He was appointed Professor of Parallel Computing at the University of Kent at Canterbury (England) in 1989 and is the current Chairman of the World occam and/or Transputer User Group (WoTUG). He led the UK-funded "occam-for-all" project (1995-97) which has ported the CSP-derived occam multiprocessing language to a variety of modern parallel architectures. occam, because of its simplicity, security, lightness and formal semantics, remains a key research tool with relevance to the Java community as it struggles to come to terms with the problems and opportunities of multithreading. Professor Welch is one of the leading advocates for the transfer of technical knowledge from the now mature CSP community into the wider world of parallel computing, where the lack of basic theory and tools is an admitted problem and a serious obstacle to practice.
Professor Welch has over 50 refereed technical publications in academic journals and conferences. He has been an Invited Speaker at numerous international conferences (most recently VECPAR'98 in Portugal) and has been a regular presenter of workshops and tutorials on Java, CSP and parallel processing.
The JCSP class libraries:
WoTUG-21 press release (re. Java/Sun's-thread-warnings/CSP):
Java Threads Workshop (1996):
The Internet Parallel Computing Archive:
André Bakkers has been appointed professor at the Dutch open university in the field of information technology with a special assignment in the area of real time and parallel systems. He is also working at the Control Laboratory of the University of Twente. In September 1977 he joined Twente University as a Senior Lecturer with the control systems and computer engineering group of the electrical engineering faculty. Together with the University of Kent he acquired two COMETT projects i.e. 'Occam and Transputer Engineering I and II'. The results of these projects have set an international standard on the education and training in the area of parallel systems. The results of these projects have been propagated at other universities in Europe, America, South Africa, Australia and Japan and have recently been incorporated into Java channel class libraries.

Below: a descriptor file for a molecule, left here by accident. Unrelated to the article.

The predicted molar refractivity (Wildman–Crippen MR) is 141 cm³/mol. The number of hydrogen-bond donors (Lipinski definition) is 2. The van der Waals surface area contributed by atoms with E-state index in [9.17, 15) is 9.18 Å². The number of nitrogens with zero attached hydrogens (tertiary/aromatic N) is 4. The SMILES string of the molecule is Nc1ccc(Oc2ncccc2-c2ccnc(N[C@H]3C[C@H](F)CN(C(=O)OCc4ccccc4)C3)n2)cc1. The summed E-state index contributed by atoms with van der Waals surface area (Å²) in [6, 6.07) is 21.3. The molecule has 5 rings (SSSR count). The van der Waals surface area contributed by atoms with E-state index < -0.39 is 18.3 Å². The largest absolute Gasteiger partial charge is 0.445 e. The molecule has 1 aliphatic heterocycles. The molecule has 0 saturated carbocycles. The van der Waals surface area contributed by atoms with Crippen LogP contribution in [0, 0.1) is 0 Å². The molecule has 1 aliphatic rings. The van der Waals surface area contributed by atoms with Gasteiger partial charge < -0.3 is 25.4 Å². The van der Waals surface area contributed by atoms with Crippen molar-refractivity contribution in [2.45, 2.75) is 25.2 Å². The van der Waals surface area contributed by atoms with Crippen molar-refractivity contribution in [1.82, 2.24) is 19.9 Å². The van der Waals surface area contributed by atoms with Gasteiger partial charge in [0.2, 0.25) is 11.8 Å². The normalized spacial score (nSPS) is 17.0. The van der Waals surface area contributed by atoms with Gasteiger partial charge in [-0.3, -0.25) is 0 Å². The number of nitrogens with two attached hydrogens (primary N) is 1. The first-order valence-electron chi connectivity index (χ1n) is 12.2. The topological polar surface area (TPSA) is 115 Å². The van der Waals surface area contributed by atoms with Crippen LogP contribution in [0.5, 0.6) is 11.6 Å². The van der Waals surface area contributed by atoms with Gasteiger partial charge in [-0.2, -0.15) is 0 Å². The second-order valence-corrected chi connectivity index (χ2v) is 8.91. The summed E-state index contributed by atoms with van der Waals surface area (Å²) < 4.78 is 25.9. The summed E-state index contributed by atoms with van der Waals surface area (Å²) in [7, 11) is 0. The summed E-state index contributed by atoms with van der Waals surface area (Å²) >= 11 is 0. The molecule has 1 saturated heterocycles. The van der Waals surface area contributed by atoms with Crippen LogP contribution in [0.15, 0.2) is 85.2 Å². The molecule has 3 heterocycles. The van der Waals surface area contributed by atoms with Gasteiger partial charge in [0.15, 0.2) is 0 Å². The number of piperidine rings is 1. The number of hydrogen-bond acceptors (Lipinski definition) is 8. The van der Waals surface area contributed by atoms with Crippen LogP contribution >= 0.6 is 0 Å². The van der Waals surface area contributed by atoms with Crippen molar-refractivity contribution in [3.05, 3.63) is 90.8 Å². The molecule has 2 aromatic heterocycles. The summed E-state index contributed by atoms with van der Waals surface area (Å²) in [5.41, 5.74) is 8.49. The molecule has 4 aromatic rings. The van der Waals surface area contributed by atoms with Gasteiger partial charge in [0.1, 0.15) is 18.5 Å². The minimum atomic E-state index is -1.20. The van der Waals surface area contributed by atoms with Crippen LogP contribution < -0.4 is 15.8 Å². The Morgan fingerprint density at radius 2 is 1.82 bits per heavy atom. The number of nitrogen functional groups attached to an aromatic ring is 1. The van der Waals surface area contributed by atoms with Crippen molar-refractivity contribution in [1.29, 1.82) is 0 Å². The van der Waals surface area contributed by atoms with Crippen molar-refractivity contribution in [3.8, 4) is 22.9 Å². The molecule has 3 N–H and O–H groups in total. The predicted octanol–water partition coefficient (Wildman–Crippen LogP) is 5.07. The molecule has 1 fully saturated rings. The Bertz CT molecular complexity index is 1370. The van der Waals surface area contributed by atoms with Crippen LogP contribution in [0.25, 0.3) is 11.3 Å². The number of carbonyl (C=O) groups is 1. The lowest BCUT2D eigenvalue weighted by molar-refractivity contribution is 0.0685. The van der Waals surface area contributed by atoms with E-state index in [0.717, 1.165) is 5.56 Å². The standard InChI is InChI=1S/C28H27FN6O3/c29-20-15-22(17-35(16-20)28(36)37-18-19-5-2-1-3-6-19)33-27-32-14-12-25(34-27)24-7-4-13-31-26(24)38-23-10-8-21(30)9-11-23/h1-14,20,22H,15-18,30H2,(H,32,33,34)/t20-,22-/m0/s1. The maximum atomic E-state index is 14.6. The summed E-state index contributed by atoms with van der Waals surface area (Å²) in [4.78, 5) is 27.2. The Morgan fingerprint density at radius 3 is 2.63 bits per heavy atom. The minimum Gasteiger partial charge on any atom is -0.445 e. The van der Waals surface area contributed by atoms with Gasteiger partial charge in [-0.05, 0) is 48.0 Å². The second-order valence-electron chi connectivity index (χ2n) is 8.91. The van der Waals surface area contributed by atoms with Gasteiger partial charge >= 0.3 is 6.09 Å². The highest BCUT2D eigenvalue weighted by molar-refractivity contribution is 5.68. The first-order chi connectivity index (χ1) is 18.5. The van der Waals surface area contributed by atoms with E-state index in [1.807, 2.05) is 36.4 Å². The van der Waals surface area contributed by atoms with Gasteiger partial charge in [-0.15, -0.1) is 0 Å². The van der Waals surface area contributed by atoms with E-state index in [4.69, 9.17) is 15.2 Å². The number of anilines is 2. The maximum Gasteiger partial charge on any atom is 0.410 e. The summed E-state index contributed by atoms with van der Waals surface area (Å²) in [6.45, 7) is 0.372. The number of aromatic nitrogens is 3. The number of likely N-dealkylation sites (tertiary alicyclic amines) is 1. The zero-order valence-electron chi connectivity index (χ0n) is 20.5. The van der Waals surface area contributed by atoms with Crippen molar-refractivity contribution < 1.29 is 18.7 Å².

His present research covers the realization of real-time control systems using heterogeneous parallel processing. He has guided three Ph.D. students in this area. In 1998 he co-edited the WoTUG-21 conference, in 1997 he hosted the WoTUG-20 conference in Twente. In April 1991 he was co-editor of the TRANSPUTING'91 conference in Sunnyvale California. In April 1989 he organized the WoTUG-10 conference in Enschede.
He has successfully acquired from the Dutch National Science Foundation (STW) the project 'Implementation of real-time control algorithms using transputers' and the ESPRIT-project 'Parallel Computing Action' in addition to the above mentioned COMETT projects. He was a referee for the EU with the ESPRIT StatLog project. He is a consultant to several companies. He is also the Student Counselor for the IEEE at the University of Twente.
Gerald Hilderink is currently a Ph.D. student in computer engineering at the Control Laboratory of the University of Twente, The Netherlands. His main research interest is the development of a reliable foundation using formal methods for real-time and embedded system design. He is interested in proposing a new parallel model for real-time and embedded systems programming in Java. He has developed the CSP channel class concept for Java and has implemented the CTJ channel class library.
G. S. Stiles was graduated in Philosophy from the University of Washington in 1966 and received the MS and PhD degrees in Electrical Engineering from Stanford University in 1972 and 1975. His doctoral and post-doctoral work (at Los Alamos) was in computational aspects of space physics and engineering. Since moving to Utah State University, where he is currently a professor of Electrical and Computer Engineering, he has concentrated on applications and implementations of parallel computing, particularly in the areas of real-time and near real-time high-performance data acquisition and analysis and stochastic optimization algorithms. His present teaching and research interests are in concurrent systems engineering.
Professor Stiles was the founding Chair of the North American Transputer Users Group, was an associate editor of Transputer Communications, and is presently an editor of the Concurrent Systems Engineering Series of IOS Press. He has thirty refereed journal and conference proceedings, and has presented four workshops and tutorials at international conferences.